• Frustration
  • Overt emotional distress
  • Avoidance behaviour
  • Increased sick leave or absence.

Checking in on your employees if you notice behaviour that is out of the ordinary can help them feel supported and understood and might encourage them to share their experiences.

Why do people often not come forward to report bullying?

There are many reasons a person may not come forward that apply to both the victim of the bullying and bystanders who may have observed or been disclosed about the bullying.

Employees may fear they will lose their jobs or face other professional repercussions for reporting bullying behaviour. They might also be worried they will become a target for more abuse from the bully.

According to recent employment surveys, employees are more likely to leave a job because of bullying rather than face their bully or confide in a superior or HR department over fears of an unknown outcome.

Organizational culture is another big reason employees may fail to report workplace bullying. If an organization doesn’t foster a culture of openness, inclusion, trust, a person will be far less likely to feel they have the support they need to facilitate change. Additionally, they may be unaware of what kind of procedure or policy they need to follow to ensure their protection. Having clear guidelines within an Equity, Diversity, and Inclusion (EDI) or HR policy can help alleviate some of the stress or confusion.

What can be done?

Bullying prevention practices will never be complete until bullying behaviours are identified and addressed with all employees. Management has a significant role to play in ensuring they exercise their authority to enforce certain policies and punish bullying behaviours. However, using bullying language to manage employees is ethically wrong and will not yield positive results.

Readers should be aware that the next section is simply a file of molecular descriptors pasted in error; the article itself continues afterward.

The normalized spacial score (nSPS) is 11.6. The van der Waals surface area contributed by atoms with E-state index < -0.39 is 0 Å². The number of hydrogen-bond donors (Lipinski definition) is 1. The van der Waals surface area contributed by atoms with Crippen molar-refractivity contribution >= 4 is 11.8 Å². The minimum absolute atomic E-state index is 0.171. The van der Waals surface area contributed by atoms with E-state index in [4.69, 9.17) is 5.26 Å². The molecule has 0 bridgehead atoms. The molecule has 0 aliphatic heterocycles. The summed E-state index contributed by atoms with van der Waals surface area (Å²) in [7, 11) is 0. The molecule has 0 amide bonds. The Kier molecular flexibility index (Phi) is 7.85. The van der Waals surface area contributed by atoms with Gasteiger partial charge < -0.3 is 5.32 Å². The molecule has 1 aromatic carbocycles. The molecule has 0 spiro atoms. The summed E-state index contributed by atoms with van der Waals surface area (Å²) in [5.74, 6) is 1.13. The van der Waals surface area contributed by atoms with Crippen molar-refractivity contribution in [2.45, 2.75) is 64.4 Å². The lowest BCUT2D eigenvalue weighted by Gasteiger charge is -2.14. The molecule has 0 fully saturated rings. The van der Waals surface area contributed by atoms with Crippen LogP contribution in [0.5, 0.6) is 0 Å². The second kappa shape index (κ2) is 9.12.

Creating a workplace that champions ethical behaviour is about more than a business statement, it’s living your anti-bullying policies and showing your employees how seriously you take them.

This can include:

  • Demonstrating ethical behaviour as well as appropriately dealing with poor behaviour quickly and effectively.
  • Ensuring your policies and procedures reflect the changing health and safety and harassment legislation in your province and federally.
  • Providing training to all employees on your expectations and what constitutes bullying.
  • Supporting victims of bullying by offering support services such as counselling through your organization’s Employee Assistance Program, or elsewhere.

Monitor behaviour and look for the signs. Recognize where there is tension in your workplace and ensure you have policies in place to provide a safe, confidential way for employees to report bullying.

Bullying behaviour can and will escalate quickly and will affect more than one employee without speedy intervention. This can result in the loss of great employees, unexpected sick leave, poor reputation, and further allegations against the organization if not managed properly.

Understanding what bullying is, where it can be found, and how to protect your employees and the organization will give you the tools to foster a healthy work environment for all.

Contact Us

To learn more about bullying in the workplace and how to set yourself and your organization’s policies for success, contact Michael McCormack, Investigative and Forensic Services, CFI.